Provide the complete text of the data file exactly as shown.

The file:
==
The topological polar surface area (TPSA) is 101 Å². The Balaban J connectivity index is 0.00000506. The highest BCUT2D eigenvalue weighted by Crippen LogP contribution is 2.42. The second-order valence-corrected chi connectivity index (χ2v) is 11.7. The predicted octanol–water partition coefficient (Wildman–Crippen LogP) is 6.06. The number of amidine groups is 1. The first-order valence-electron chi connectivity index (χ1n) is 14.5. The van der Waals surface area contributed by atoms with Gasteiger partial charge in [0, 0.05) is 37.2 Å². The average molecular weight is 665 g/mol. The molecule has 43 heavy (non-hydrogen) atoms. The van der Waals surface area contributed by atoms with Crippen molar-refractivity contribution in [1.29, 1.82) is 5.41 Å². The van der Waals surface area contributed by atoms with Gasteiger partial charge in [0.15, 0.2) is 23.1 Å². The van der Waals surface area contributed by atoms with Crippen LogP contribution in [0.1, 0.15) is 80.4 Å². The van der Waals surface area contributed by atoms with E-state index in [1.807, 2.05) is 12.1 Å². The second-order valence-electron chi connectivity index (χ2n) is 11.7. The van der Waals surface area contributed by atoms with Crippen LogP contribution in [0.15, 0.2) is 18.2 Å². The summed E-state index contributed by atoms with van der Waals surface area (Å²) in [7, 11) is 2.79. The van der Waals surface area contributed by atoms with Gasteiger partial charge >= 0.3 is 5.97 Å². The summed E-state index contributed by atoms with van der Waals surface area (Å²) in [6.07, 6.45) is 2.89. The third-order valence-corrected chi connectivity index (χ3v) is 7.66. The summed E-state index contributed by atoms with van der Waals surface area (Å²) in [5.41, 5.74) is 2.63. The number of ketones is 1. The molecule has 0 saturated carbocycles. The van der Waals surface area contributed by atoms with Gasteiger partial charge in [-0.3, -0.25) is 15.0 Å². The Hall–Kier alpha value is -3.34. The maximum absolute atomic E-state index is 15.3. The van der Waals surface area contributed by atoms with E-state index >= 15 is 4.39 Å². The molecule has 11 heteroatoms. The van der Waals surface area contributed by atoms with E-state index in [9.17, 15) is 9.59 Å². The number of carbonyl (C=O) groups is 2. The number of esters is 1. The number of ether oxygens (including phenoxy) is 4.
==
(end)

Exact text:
The topological polar surface area (TPSA) is 101 Å². The Balaban J connectivity index is 0.00000506. The highest BCUT2D eigenvalue weighted by Crippen LogP contribution is 2.42. The second-order valence-corrected chi connectivity index (χ2v) is 11.7. The predicted octanol–water partition coefficient (Wildman–Crippen LogP) is 6.06. The number of amidine groups is 1. The first-order valence-electron chi connectivity index (χ1n) is 14.5. The van der Waals surface area contributed by atoms with Gasteiger partial charge in [0, 0.05) is 37.2 Å². The average molecular weight is 665 g/mol. The molecule has 43 heavy (non-hydrogen) atoms. The van der Waals surface area contributed by atoms with Crippen molar-refractivity contribution in [1.29, 1.82) is 5.41 Å². The van der Waals surface area contributed by atoms with Gasteiger partial charge in [0.15, 0.2) is 23.1 Å². The van der Waals surface area contributed by atoms with Crippen LogP contribution in [0.1, 0.15) is 80.4 Å². The van der Waals surface area contributed by atoms with E-state index in [1.807, 2.05) is 12.1 Å². The second-order valence-electron chi connectivity index (χ2n) is 11.7. The van der Waals surface area contributed by atoms with Crippen LogP contribution in [0.15, 0.2) is 18.2 Å². The summed E-state index contributed by atoms with van der Waals surface area (Å²) in [7, 11) is 2.79. The van der Waals surface area contributed by atoms with Gasteiger partial charge >= 0.3 is 5.97 Å². The summed E-state index contributed by atoms with van der Waals surface area (Å²) in [6.07, 6.45) is 2.89. The third-order valence-corrected chi connectivity index (χ3v) is 7.66. The summed E-state index contributed by atoms with van der Waals surface area (Å²) in [5.41, 5.74) is 2.63. The number of ketones is 1. The molecule has 0 saturated carbocycles. The van der Waals surface area contributed by atoms with Gasteiger partial charge in [-0.3, -0.25) is 15.0 Å². The Hall–Kier alpha value is -3.34. The maximum absolute atomic E-state index is 15.3. The van der Waals surface area contributed by atoms with E-state index >= 15 is 4.39 Å². The molecule has 11 heteroatoms. The van der Waals surface area contributed by atoms with E-state index in [9.17, 15) is 9.59 Å². The number of carbonyl (C=O) groups is 2. The number of esters is 1. The number of ether oxygens (including phenoxy) is 4.